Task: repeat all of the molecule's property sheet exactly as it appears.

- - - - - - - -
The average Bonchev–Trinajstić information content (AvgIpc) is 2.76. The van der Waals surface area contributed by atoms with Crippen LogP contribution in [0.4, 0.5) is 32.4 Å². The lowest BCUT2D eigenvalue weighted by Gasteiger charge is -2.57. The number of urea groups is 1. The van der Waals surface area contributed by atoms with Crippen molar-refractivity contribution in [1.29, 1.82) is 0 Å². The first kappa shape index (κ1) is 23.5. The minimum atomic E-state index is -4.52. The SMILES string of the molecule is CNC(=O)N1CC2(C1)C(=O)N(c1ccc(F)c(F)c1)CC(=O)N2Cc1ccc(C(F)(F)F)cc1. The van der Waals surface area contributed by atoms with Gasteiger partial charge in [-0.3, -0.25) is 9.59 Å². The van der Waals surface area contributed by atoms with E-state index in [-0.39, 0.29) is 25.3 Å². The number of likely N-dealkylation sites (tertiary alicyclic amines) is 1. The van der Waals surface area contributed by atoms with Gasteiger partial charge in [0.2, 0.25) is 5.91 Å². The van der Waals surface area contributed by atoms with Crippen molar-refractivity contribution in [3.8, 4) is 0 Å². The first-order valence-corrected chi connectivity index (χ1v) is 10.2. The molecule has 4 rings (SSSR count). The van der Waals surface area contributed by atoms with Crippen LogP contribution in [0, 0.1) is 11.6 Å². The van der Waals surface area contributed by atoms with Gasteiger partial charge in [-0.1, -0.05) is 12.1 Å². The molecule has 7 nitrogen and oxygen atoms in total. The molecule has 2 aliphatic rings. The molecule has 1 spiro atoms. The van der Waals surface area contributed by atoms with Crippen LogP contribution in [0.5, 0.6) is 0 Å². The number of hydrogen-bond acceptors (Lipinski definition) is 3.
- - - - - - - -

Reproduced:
The average Bonchev–Trinajstić information content (AvgIpc) is 2.76. The van der Waals surface area contributed by atoms with Crippen LogP contribution in [0.4, 0.5) is 32.4 Å². The lowest BCUT2D eigenvalue weighted by Gasteiger charge is -2.57. The number of urea groups is 1. The van der Waals surface area contributed by atoms with Crippen molar-refractivity contribution in [1.29, 1.82) is 0 Å². The first kappa shape index (κ1) is 23.5. The minimum atomic E-state index is -4.52. The SMILES string of the molecule is CNC(=O)N1CC2(C1)C(=O)N(c1ccc(F)c(F)c1)CC(=O)N2Cc1ccc(C(F)(F)F)cc1. The van der Waals surface area contributed by atoms with Gasteiger partial charge in [-0.3, -0.25) is 9.59 Å². The van der Waals surface area contributed by atoms with E-state index in [-0.39, 0.29) is 25.3 Å². The number of likely N-dealkylation sites (tertiary alicyclic amines) is 1. The van der Waals surface area contributed by atoms with Gasteiger partial charge in [0.2, 0.25) is 5.91 Å². The van der Waals surface area contributed by atoms with Crippen molar-refractivity contribution in [3.8, 4) is 0 Å². The first-order valence-corrected chi connectivity index (χ1v) is 10.2. The molecule has 4 rings (SSSR count). The van der Waals surface area contributed by atoms with Crippen LogP contribution in [0, 0.1) is 11.6 Å². The van der Waals surface area contributed by atoms with Gasteiger partial charge in [-0.1, -0.05) is 12.1 Å². The molecule has 7 nitrogen and oxygen atoms in total. The molecule has 2 aliphatic rings. The molecule has 1 spiro atoms. The van der Waals surface area contributed by atoms with Crippen LogP contribution in [0.5, 0.6) is 0 Å². The number of hydrogen-bond acceptors (Lipinski definition) is 3.